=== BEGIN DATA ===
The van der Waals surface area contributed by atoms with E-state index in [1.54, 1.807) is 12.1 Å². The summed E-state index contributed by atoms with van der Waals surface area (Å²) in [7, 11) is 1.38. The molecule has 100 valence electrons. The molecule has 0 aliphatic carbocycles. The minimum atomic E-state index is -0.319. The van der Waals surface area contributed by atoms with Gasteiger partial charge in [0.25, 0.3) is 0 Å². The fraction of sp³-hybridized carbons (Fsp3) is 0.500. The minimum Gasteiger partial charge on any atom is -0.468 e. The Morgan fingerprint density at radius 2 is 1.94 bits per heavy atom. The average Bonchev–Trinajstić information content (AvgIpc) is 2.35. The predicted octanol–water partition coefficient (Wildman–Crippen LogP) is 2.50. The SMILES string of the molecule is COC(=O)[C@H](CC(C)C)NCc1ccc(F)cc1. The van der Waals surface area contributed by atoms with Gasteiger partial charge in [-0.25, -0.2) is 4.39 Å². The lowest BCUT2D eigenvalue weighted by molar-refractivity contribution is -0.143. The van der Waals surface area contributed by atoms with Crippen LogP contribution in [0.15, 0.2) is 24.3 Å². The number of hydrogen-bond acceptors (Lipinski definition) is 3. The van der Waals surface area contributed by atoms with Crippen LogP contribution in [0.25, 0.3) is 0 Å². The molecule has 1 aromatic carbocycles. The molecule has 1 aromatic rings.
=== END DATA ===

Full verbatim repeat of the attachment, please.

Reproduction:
The van der Waals surface area contributed by atoms with E-state index in [1.54, 1.807) is 12.1 Å². The summed E-state index contributed by atoms with van der Waals surface area (Å²) in [7, 11) is 1.38. The molecule has 100 valence electrons. The molecule has 0 aliphatic carbocycles. The minimum atomic E-state index is -0.319. The van der Waals surface area contributed by atoms with Gasteiger partial charge in [0.25, 0.3) is 0 Å². The fraction of sp³-hybridized carbons (Fsp3) is 0.500. The minimum Gasteiger partial charge on any atom is -0.468 e. The Morgan fingerprint density at radius 2 is 1.94 bits per heavy atom. The average Bonchev–Trinajstić information content (AvgIpc) is 2.35. The predicted octanol–water partition coefficient (Wildman–Crippen LogP) is 2.50. The SMILES string of the molecule is COC(=O)[C@H](CC(C)C)NCc1ccc(F)cc1. The van der Waals surface area contributed by atoms with Gasteiger partial charge in [-0.25, -0.2) is 4.39 Å². The lowest BCUT2D eigenvalue weighted by molar-refractivity contribution is -0.143. The van der Waals surface area contributed by atoms with Crippen LogP contribution in [0.15, 0.2) is 24.3 Å². The number of hydrogen-bond acceptors (Lipinski definition) is 3. The van der Waals surface area contributed by atoms with Crippen LogP contribution in [0.25, 0.3) is 0 Å². The molecule has 1 aromatic carbocycles. The molecule has 1 aromatic rings.